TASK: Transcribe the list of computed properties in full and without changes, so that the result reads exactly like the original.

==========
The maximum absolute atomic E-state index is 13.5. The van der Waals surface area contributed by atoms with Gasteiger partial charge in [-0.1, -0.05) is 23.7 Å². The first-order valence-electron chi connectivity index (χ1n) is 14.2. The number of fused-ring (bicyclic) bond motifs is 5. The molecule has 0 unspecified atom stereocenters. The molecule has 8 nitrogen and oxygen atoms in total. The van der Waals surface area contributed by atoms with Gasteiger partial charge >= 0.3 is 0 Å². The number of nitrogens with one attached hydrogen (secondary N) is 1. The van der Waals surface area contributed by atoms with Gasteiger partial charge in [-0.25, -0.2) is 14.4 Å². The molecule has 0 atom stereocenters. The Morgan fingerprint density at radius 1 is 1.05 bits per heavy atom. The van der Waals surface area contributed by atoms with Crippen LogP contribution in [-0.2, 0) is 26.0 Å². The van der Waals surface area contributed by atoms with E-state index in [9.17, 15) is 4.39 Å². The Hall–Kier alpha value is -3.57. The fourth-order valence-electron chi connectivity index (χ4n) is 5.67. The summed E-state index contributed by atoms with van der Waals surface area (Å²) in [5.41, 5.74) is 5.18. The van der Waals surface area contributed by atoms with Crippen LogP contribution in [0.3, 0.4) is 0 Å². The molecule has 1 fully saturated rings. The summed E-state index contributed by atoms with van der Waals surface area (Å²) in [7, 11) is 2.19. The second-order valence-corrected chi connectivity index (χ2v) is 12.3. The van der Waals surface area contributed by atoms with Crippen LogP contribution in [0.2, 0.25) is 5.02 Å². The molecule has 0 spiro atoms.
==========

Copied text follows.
The maximum absolute atomic E-state index is 13.5. The van der Waals surface area contributed by atoms with Gasteiger partial charge in [-0.1, -0.05) is 23.7 Å². The first-order valence-electron chi connectivity index (χ1n) is 14.2. The number of fused-ring (bicyclic) bond motifs is 5. The molecule has 0 unspecified atom stereocenters. The molecule has 8 nitrogen and oxygen atoms in total. The van der Waals surface area contributed by atoms with Gasteiger partial charge >= 0.3 is 0 Å². The number of nitrogens with one attached hydrogen (secondary N) is 1. The van der Waals surface area contributed by atoms with Gasteiger partial charge in [-0.25, -0.2) is 14.4 Å². The molecule has 0 atom stereocenters. The Morgan fingerprint density at radius 1 is 1.05 bits per heavy atom. The van der Waals surface area contributed by atoms with Crippen LogP contribution in [-0.2, 0) is 26.0 Å². The van der Waals surface area contributed by atoms with E-state index in [9.17, 15) is 4.39 Å². The Hall–Kier alpha value is -3.57. The fourth-order valence-electron chi connectivity index (χ4n) is 5.67. The summed E-state index contributed by atoms with van der Waals surface area (Å²) in [5.41, 5.74) is 5.18. The van der Waals surface area contributed by atoms with Crippen LogP contribution in [0.3, 0.4) is 0 Å². The molecule has 1 fully saturated rings. The summed E-state index contributed by atoms with van der Waals surface area (Å²) in [7, 11) is 2.19. The second-order valence-corrected chi connectivity index (χ2v) is 12.3. The van der Waals surface area contributed by atoms with Crippen LogP contribution in [0.2, 0.25) is 5.02 Å². The molecule has 0 spiro atoms.